Written by Beth Winters
I was not sure what to expect when I began reading "Soundless," as it is considered a stand-alone fantasy, but for the most part, I ended up enjoying it. I have read almost everything written by Richelle Mead, so I found it unusual that "Soundless" is a one-off book rather than a series. Regardless, Mead successfully packs an interesting story into only 272 pages.
At first I was skeptical about how the premise of "Soundless" would work. A whole book in which all main characters are deaf? How can the dialogue be portrayed if everyone can only communicate using sign language? A one-off story plus a very pared down page count, at least for Mead? Mead was able to address these questions throughout her book.
"Soundless" started off slowly, granted Mead’s books usually do. Since "Soundless" presents a completely new world (as opposed to the "Vampire Academy" and "Bloodline" world), there is some serious building of the setting in the first 50 pages. It is a little hard to follow the description of the town the main character lives in. More than once, I wished the book included a map of the village to help with visualization.
Written by Beth Winters
I absolutely LOVED "Ready Player One" by Ernest Cline.
I should start off by saying that I heard only good things about this book, so I had high expectations going in. Those expectations were definitely met.
The story starts out with the protagonist, Wade, talking about his sad existence. The year is 2044, and the world has changed drastically. Resources are scarce, and the only way for poor people to go anywhere is to plug into the OASIS, a virtual reality system that replaced the Internet.
Wade grows up using the OASIS while his mother scrounges up a meager living. At one point, both of Wade’s parents die and he is sent to live with his aunt and her crop of rotating boyfriends atop a tall stack of 20 old trailers. Needless to say, Wade does not have a great life. Wade ends up going to school in the OASIS where he hunts for the Egg during his spare time.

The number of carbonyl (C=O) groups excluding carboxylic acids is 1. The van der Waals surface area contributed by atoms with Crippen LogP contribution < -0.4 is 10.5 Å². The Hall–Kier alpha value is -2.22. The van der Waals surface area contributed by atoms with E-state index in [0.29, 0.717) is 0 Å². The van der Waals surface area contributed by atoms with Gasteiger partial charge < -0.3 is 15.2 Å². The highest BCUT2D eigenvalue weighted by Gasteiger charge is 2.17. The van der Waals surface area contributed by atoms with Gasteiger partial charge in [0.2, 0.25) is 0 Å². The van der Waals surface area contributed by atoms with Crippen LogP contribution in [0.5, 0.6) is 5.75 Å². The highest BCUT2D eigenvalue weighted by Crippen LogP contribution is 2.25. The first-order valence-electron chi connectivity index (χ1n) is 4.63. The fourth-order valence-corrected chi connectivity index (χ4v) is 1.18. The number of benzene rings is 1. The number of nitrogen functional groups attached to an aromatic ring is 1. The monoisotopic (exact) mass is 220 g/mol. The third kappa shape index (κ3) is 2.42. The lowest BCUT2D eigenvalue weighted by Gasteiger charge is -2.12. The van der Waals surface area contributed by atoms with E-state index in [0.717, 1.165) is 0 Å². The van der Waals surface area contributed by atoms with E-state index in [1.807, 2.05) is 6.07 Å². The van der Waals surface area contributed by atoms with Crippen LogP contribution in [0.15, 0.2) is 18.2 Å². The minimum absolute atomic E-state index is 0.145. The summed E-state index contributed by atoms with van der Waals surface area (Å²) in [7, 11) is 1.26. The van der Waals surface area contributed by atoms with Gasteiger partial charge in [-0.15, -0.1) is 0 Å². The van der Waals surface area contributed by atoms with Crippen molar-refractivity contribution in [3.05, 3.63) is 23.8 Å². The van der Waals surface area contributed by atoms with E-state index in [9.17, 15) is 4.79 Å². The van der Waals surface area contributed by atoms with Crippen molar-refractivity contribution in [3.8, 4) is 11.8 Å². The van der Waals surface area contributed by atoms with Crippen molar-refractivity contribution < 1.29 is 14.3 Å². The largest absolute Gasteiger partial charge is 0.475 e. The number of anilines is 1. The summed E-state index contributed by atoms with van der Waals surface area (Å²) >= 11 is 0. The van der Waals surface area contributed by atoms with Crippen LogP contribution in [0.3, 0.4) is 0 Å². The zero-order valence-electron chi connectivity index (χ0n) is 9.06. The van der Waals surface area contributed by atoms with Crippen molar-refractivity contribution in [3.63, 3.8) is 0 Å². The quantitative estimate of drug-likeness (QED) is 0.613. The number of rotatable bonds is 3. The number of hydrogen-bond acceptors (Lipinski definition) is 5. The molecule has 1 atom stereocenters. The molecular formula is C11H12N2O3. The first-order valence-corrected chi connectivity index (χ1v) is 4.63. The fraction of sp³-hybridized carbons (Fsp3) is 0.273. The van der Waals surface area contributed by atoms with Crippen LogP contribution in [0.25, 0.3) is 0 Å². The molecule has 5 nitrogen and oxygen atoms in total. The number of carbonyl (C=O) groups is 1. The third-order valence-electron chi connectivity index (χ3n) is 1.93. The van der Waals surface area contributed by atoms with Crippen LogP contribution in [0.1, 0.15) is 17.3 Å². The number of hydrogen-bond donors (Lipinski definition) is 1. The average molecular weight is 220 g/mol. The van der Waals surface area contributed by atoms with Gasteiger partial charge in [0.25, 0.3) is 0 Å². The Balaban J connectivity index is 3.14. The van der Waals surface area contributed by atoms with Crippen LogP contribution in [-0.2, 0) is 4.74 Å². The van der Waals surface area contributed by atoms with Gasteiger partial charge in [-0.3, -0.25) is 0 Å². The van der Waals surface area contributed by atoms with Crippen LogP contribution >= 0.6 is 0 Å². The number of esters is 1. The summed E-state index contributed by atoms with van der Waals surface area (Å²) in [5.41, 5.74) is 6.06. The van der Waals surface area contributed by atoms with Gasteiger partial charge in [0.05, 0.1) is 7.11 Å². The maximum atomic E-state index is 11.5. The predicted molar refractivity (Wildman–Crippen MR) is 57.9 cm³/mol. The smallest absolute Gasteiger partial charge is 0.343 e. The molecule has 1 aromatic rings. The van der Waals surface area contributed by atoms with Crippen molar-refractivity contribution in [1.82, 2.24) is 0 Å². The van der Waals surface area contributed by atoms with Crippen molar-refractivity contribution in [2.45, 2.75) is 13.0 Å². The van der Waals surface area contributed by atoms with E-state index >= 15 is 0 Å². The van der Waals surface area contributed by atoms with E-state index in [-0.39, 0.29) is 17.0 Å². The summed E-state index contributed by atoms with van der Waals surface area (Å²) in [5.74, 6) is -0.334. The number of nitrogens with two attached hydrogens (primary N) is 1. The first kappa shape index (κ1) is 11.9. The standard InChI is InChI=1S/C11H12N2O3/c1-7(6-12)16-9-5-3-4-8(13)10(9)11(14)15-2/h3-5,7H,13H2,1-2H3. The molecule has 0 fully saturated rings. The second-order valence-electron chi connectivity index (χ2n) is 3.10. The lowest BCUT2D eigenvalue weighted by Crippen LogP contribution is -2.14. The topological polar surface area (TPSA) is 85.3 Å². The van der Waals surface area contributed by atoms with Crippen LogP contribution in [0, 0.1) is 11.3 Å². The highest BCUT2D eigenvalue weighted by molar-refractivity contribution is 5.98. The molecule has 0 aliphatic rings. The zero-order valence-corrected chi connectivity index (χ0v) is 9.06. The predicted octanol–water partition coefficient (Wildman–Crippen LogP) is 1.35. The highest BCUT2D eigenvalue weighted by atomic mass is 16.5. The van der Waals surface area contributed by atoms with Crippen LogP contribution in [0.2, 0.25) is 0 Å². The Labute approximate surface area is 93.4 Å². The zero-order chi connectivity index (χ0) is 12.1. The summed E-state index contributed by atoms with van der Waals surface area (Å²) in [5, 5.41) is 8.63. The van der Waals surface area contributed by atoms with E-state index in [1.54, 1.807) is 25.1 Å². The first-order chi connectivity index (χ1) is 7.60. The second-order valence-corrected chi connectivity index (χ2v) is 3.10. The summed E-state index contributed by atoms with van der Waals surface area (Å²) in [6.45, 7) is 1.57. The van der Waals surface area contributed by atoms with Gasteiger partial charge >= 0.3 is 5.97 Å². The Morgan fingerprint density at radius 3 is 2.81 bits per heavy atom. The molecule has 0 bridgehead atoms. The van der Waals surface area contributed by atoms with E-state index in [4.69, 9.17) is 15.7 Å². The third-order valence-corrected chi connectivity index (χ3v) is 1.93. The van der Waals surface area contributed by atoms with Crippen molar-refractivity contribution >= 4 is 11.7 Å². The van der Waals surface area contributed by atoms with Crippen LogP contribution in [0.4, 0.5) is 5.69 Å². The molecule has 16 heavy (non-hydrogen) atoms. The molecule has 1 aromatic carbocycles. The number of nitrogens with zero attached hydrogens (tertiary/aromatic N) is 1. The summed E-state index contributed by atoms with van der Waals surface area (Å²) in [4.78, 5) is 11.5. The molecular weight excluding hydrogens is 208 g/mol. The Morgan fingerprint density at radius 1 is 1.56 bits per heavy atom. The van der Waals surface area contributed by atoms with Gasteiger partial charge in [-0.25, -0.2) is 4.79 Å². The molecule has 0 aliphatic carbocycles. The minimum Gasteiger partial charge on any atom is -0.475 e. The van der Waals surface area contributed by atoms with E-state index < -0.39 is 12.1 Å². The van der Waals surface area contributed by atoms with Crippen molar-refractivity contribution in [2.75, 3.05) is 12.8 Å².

Let’s back up a minute. James Halliday is the co-inventor of the OASIS. Upon Halliday’s death, a video of his surfaces, leaving a message that he organized a treasure hunt, the objective being to find the Egg within the OASIS. The Egg consists of all the money Halliday owned as well as control of the OASIS. Three gates lead to unknown adventures and tasks. The catch? Halliday was obsessed with the 1980s—meaning everything in the hunt revolves around the 1980s.
Written by Beth Winters
What is the point of "The Sandman" by Neil Gaiman? I think I missed it.
I read the entirety of Gaiman’s acclaimed graphic novel series on a recommendation from a friend. He said "The Sandman" was supposed to be a super great graphic novel series, that anyone who likes graphic novels should read it. So, I thought, why not? I like a good graphic novel. ("Buffy" seasons 8, 9 and 10, anyone?) Plus, Gaiman wrote one of my all time favorite movies, Stardust, which I watch every year as a birthday treat. I still have "Stardust," the book, in my TBR pile.
But I digress. I did not understand "The Sandman" at all. I was bummed the stories are so broken up. The series pretty much boils down to this: 10 volumes, where odd-numbered volumes move the plot along while even-numbered volumes are vignettes. The story revolves around the Dream King, who is in charge of the dreaming realm. As far as the storyline goes, I am not sure I can accurately describe the series’ plot, because, as stated above, I am pretty sure I missed the point.